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Bill Calls For Regulating Accutane

Location: Washington, DC

BILL CALLS FOR REGULATING ACCUTANE -- (Extensions of Remarks - July 22, 2004)

Mr. SMITH of New Jersey. Mr. Speaker, I rise in support of H.R. 4598: the Accutane Safety and Risk Management Act.

In an effort to improve the health and safety of patients using a pharmaceutical product that has been linked to several major side effects, I recently joined with my friend and colleague Congressman BART STUPAK of Michigan to introduce this legislation that will establish a comprehensive patient registry for users of the drug Accutane and its generic forms.

Accutane was approved for use in treating severe acne in the early 1980s. Today, more than 1 million prescriptions are approved each year, and not always for the serious cases of acne for which the drug is intended. The Food & Drug Administration states that, "Accutane may cause depression, psychosis, and rarely, suicidal ideation, suicide attempts, and suicide." Additionally, the makers of the drug state that "there is an extremely high risk that a deformed infant can result if pregnancy occurs while taking Accutane in any amount, even for short periods of time."

Four years ago, Congressman STUPAK had to endure the tragic suicide of his teenage son, who was using Accutane at the time of his death.

Despite the fact that the significant and serious side effects linked to Accutane are well known, the Food and Drug Administration has yet to mandate a program to better monitor the use of this drug and to document its effects in patients. Such a registry has been recommended by FDA advisory panels on two separate occasions.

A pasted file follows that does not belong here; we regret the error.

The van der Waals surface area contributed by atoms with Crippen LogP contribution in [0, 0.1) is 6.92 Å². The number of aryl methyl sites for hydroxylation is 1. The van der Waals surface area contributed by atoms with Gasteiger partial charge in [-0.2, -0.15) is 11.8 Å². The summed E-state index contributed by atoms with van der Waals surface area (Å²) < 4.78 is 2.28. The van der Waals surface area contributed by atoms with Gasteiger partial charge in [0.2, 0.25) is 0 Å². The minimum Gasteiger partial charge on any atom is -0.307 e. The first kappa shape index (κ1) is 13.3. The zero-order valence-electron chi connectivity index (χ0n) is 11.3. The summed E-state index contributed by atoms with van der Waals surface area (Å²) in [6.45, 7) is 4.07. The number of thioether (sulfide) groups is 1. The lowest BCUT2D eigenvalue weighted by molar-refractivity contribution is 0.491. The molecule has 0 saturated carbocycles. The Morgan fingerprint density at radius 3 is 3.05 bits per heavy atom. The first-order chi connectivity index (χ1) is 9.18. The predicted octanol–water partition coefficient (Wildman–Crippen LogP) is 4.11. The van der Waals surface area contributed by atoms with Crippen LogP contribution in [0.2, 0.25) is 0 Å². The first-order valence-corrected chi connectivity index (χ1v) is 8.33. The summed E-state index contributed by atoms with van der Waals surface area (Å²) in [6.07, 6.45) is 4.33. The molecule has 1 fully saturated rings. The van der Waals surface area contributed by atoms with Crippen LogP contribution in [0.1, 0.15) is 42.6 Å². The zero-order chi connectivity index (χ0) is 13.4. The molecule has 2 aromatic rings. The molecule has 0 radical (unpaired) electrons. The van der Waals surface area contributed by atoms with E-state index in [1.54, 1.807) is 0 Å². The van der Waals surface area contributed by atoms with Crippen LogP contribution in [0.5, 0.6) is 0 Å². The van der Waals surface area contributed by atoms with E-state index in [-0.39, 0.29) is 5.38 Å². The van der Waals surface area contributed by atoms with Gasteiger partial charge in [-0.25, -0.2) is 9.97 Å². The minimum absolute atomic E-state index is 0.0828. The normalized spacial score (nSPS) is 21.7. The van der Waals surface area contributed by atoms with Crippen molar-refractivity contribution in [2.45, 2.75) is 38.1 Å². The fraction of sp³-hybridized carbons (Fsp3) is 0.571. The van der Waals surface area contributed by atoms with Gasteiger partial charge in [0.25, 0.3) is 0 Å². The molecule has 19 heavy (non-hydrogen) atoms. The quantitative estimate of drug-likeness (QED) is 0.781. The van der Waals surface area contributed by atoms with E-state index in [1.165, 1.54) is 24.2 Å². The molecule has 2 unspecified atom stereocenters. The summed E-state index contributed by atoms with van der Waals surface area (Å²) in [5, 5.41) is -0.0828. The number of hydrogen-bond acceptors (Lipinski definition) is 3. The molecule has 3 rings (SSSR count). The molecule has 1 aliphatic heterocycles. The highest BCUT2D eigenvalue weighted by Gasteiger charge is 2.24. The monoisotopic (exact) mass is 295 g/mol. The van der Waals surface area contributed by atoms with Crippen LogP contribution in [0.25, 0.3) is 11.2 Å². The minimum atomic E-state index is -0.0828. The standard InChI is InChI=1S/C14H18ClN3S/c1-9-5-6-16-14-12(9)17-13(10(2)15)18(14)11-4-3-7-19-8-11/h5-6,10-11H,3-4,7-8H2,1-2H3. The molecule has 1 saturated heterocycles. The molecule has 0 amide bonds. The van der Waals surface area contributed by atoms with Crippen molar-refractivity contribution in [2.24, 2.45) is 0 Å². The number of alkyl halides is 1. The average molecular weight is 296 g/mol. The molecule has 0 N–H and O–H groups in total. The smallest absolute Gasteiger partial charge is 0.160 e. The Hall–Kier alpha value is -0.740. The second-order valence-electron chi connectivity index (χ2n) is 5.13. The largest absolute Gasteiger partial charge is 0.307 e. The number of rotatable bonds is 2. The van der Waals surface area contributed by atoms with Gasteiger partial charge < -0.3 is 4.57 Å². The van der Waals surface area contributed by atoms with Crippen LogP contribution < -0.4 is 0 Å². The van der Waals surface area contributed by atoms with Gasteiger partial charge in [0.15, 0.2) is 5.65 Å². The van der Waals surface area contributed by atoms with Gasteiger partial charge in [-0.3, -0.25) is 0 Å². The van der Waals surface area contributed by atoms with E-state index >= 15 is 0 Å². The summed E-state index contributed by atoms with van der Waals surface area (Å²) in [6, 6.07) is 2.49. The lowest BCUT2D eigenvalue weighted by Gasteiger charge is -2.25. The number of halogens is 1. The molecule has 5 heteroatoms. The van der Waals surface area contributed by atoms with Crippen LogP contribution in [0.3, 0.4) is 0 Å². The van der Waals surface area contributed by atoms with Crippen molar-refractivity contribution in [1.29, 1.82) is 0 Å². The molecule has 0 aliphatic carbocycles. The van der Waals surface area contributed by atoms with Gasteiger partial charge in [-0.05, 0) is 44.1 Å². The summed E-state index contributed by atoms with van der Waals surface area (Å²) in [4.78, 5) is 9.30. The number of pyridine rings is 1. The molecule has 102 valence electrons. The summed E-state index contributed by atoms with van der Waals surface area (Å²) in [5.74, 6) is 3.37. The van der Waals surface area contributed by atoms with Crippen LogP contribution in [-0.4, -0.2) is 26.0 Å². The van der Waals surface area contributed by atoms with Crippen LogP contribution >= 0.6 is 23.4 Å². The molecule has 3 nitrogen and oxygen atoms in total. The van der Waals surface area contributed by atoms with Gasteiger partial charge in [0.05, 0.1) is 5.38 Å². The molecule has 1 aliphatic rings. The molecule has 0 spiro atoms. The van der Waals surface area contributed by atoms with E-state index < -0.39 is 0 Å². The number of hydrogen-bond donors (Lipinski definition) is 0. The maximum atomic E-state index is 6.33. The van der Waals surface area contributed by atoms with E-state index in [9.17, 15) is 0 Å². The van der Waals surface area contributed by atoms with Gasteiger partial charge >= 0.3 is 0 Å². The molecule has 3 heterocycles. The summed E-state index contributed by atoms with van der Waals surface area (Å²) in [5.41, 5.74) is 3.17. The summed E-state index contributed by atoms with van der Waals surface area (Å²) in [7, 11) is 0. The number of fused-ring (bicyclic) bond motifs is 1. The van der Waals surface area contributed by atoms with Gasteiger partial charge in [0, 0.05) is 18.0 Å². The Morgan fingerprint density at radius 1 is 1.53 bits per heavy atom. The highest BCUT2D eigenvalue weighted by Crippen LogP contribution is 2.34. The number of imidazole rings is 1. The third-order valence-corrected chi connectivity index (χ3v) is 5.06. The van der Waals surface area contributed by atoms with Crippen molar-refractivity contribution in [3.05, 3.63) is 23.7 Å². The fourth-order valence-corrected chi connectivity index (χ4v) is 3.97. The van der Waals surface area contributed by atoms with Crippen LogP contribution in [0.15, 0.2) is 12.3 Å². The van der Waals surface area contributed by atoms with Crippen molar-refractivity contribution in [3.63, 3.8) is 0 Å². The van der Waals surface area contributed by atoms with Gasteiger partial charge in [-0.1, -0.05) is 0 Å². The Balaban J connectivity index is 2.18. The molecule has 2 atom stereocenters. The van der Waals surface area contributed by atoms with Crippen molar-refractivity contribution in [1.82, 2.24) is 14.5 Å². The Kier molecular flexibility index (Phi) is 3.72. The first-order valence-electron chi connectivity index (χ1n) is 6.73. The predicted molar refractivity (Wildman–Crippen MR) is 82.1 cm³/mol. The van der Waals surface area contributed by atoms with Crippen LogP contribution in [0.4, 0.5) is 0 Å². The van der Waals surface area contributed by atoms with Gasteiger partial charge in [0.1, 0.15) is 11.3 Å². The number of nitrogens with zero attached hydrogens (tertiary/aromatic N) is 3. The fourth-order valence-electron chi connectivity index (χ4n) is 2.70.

Mr. Speaker, our bill is common sense legislation that will build upon a safety plan first proposed by the makers of this drug themselves. It will still permit doctors to prescribe Accutane, but will also institute several additional patient safety and protection measures and ensure patients and their families know the full risks before beginning treatment.

H.R. 4598 will permit physicians to prescribe Accutane only for "severe, recalcitrant nodular acne" that has been unresponsive to other forms of treatment. Severe acne is the condition for which Accutane was originally approved by the FDA to treat.
For patients with severe acne, Accutane may be the only medication that can successfully treat their affliction. But in far too many cases, Accutane is prescribed in an overly cavalier manner, and patients are being placed at risk to the drug's potential side effects for no medically valid reason. Many teenagers suffer from acne, and doctors and patients need to be cautious and not treat this drug lightly.

The legislation will also register all physicians and pharmacists who prescribe and dispense the drug, and institute an education campaign to ensure these providers are well-informed about the potential risks associated with Accutane. All patients will also be educated and be required to receive similar information before starting treatment with Accutane and throughout the treatment regimen.

Prescriptions will only be written for 30 days and will not be permitted via the telephone, Internet, or mail. Female patients will also have to undergo a monthly pregnancy test before receiving a renewal on their prescription, and all patients will be required to take a monthly blood test.

The makers of the drug and all practitioners who dispense Accutane will also be required to file prompt reports with the Department of Health and Human Services anytime they learn of a negative reaction, including a death, that occurs in a patient while using Accutane.

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